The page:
With advancements in technology transforming nearly every aspect of our lives, the field of ophthalmology has not been left behind. An innovative approach to vision correction has surfaced in the form of Implantable Contact Lenses (ICL). Offering a permanent solution for visual impairments, ICL is providing a liberating alternative to traditional glasses and conventional contact lenses. This post will take a deep dive into the world of permanent contact lenses, exploring their benefits, procedure, and how they might be the best choice for your vision correction needs.
What Does Permanent Contact Lenses Mean?
Permanent contact lenses, also known as Implantable Contact Lenses (ICL) or Phakic Intraocular Lenses (P-IOLs). These are a type of refractive surgery where a lens is permanently implanted into the eye to correct vision. Unlike traditional contact lenses that you put in and remove from your eye daily, ICLs stay in your eye indefinitely.
This permanent solution is commonly used for those with moderate to high levels of myopia (nearsightedness), hyperopia (farsightedness), and astigmatism. And people who may not be suitable candidates for other corrective surgeries like LASIK. One of the significant advantages is that it’s a reversible procedure—unlike other refractive surgeries, ICL can be replaced or removed if necessary.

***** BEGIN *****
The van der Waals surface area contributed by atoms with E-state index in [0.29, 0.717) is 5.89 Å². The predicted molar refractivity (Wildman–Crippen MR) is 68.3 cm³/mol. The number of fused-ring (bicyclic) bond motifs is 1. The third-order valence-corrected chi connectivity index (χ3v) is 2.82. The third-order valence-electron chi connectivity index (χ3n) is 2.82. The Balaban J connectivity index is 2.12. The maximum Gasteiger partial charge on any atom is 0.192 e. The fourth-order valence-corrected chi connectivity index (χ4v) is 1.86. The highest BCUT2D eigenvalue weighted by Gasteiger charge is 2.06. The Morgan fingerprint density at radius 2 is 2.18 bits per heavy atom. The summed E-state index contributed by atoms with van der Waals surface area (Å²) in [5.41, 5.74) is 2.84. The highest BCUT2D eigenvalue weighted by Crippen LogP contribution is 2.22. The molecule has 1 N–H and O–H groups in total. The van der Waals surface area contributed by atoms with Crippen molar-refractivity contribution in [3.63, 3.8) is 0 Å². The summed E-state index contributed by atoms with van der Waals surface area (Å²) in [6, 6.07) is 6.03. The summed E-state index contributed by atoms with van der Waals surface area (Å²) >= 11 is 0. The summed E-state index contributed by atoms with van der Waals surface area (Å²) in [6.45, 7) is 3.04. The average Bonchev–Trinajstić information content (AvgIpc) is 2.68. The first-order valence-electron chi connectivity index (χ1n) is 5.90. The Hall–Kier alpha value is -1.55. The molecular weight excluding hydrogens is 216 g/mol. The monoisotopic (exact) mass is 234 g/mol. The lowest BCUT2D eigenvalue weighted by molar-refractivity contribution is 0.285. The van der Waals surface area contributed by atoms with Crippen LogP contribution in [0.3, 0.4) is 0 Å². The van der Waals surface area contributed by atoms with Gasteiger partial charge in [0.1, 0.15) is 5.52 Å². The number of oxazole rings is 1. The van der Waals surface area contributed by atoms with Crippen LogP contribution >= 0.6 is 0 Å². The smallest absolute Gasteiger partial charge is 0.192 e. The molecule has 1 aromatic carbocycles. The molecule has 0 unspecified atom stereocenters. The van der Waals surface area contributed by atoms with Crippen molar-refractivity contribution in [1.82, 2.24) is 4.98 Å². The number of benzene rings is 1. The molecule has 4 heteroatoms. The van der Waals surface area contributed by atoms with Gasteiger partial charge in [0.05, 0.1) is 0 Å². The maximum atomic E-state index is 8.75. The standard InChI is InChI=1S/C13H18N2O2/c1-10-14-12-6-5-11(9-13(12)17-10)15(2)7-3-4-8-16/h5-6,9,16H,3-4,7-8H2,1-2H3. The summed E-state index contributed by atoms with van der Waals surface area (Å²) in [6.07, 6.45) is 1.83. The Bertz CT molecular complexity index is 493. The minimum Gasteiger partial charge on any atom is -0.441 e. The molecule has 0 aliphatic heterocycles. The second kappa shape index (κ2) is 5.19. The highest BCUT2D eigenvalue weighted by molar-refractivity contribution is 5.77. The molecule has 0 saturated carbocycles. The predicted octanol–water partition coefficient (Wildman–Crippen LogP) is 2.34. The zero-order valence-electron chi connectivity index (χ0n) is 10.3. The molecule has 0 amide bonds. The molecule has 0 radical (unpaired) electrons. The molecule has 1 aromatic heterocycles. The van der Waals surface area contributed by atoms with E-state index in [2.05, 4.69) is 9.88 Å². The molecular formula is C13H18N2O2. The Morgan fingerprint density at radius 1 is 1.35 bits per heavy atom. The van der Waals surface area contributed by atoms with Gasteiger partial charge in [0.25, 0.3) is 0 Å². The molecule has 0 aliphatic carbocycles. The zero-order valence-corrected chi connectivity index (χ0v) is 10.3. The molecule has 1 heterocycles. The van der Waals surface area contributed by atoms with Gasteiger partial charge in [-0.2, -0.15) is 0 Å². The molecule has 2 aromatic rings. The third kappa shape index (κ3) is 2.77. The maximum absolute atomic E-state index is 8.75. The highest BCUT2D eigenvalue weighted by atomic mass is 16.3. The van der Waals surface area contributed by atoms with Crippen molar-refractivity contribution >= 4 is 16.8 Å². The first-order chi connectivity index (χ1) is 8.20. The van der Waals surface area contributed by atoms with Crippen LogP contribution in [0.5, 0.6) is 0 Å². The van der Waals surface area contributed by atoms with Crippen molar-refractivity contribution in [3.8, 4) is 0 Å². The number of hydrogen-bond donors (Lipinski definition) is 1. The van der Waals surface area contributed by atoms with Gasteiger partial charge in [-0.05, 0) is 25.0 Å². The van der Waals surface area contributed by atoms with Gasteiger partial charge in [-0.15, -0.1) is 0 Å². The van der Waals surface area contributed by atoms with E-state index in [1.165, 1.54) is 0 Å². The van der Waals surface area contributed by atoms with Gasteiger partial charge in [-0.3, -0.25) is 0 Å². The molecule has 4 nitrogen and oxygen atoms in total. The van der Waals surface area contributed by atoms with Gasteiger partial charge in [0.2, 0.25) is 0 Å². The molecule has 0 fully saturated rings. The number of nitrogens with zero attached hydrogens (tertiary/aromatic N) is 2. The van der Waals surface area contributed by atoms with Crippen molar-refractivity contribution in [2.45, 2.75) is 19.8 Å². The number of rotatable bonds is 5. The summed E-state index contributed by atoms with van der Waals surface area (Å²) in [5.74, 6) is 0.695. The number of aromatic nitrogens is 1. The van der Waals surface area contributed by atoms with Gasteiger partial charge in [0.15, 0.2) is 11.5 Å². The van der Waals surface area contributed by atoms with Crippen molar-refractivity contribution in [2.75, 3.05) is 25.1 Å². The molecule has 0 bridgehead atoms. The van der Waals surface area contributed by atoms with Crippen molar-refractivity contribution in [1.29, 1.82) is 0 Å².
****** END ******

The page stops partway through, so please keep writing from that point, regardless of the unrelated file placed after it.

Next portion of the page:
Are There Really Any Permanent Contact Lenses?
Yes, there are indeed permanent contact lenses, and they’re commonly referred to as Implantable Contact Lenses (ICL) or Phakic Intraocular Lenses (P-IOLs). These lenses are surgically inserted into the eye and provide a permanent solution to correct refractive errors.
While implantable contact lenses (ICLs) are termed “permanent”, they are not completely irreversible or immutable. The term “permanent” in this context suggests that these lenses can remain in the eye indefinitely without the need for daily removal and cleaning. As with traditional contact lenses requires.
However, ICLs can be surgically replaced or removed if a patient’s vision changes significantly over time, if there are complications, or if the patient opts for a different form of vision correction. So, it’s more accurate to consider ICLs as a long-term. Rather than a strictly “permanent” solution.
It’s always important to have a comprehensive discussion with an ophthalmologist. They will help to understand fully the long-term implications, risks, and benefits of the lenses.
Who Is A Suitable Candidate For ICL?
The decision to opt for an Implantable Contact Lens (ICL) procedure is dependent on several factors. Ideal candidates for ICL typically meet the following criteria: